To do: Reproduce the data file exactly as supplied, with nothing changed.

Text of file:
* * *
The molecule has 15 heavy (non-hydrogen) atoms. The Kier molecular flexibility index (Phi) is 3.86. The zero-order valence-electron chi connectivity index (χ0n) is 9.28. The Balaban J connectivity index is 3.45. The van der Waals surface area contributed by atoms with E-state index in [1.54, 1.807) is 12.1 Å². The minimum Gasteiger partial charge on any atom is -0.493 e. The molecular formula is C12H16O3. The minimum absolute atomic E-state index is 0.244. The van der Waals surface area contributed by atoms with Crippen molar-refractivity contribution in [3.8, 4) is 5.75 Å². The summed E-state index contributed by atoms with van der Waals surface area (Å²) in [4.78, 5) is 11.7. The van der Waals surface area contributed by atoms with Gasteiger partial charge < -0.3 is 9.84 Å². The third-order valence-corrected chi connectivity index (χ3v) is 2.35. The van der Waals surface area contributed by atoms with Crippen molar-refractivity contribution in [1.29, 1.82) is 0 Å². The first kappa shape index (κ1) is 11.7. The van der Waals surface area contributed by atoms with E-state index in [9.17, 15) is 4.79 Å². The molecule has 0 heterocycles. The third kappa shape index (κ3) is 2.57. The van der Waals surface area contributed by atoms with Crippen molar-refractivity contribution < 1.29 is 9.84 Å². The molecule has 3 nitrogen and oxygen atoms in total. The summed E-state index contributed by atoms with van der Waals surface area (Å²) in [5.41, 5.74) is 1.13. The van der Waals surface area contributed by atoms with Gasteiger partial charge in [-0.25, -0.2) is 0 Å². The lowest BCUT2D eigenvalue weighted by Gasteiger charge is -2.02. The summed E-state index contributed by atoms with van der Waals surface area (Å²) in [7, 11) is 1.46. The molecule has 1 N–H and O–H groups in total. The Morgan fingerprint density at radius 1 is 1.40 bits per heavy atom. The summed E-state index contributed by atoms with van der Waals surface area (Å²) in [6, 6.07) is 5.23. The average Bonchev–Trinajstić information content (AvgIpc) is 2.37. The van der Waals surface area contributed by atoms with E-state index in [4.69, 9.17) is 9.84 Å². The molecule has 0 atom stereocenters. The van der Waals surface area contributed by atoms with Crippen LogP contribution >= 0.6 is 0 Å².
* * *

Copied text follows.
The molecule has 15 heavy (non-hydrogen) atoms. The Kier molecular flexibility index (Phi) is 3.86. The zero-order valence-electron chi connectivity index (χ0n) is 9.28. The Balaban J connectivity index is 3.45. The van der Waals surface area contributed by atoms with E-state index in [1.54, 1.807) is 12.1 Å². The minimum Gasteiger partial charge on any atom is -0.493 e. The molecular formula is C12H16O3. The minimum absolute atomic E-state index is 0.244. The van der Waals surface area contributed by atoms with Crippen molar-refractivity contribution in [3.8, 4) is 5.75 Å². The summed E-state index contributed by atoms with van der Waals surface area (Å²) in [4.78, 5) is 11.7. The van der Waals surface area contributed by atoms with Gasteiger partial charge < -0.3 is 9.84 Å². The third-order valence-corrected chi connectivity index (χ3v) is 2.35. The van der Waals surface area contributed by atoms with Crippen molar-refractivity contribution in [1.29, 1.82) is 0 Å². The first kappa shape index (κ1) is 11.7. The van der Waals surface area contributed by atoms with E-state index in [9.17, 15) is 4.79 Å². The molecule has 0 heterocycles. The third kappa shape index (κ3) is 2.57. The van der Waals surface area contributed by atoms with Crippen molar-refractivity contribution < 1.29 is 9.84 Å². The molecule has 3 nitrogen and oxygen atoms in total. The summed E-state index contributed by atoms with van der Waals surface area (Å²) in [5.41, 5.74) is 1.13. The van der Waals surface area contributed by atoms with Gasteiger partial charge in [-0.25, -0.2) is 0 Å². The lowest BCUT2D eigenvalue weighted by Gasteiger charge is -2.02. The summed E-state index contributed by atoms with van der Waals surface area (Å²) in [7, 11) is 1.46. The molecule has 1 N–H and O–H groups in total. The Morgan fingerprint density at radius 1 is 1.40 bits per heavy atom. The summed E-state index contributed by atoms with van der Waals surface area (Å²) in [6, 6.07) is 5.23. The average Bonchev–Trinajstić information content (AvgIpc) is 2.37. The van der Waals surface area contributed by atoms with E-state index in [4.69, 9.17) is 9.84 Å². The molecule has 0 atom stereocenters. The van der Waals surface area contributed by atoms with Crippen LogP contribution >= 0.6 is 0 Å².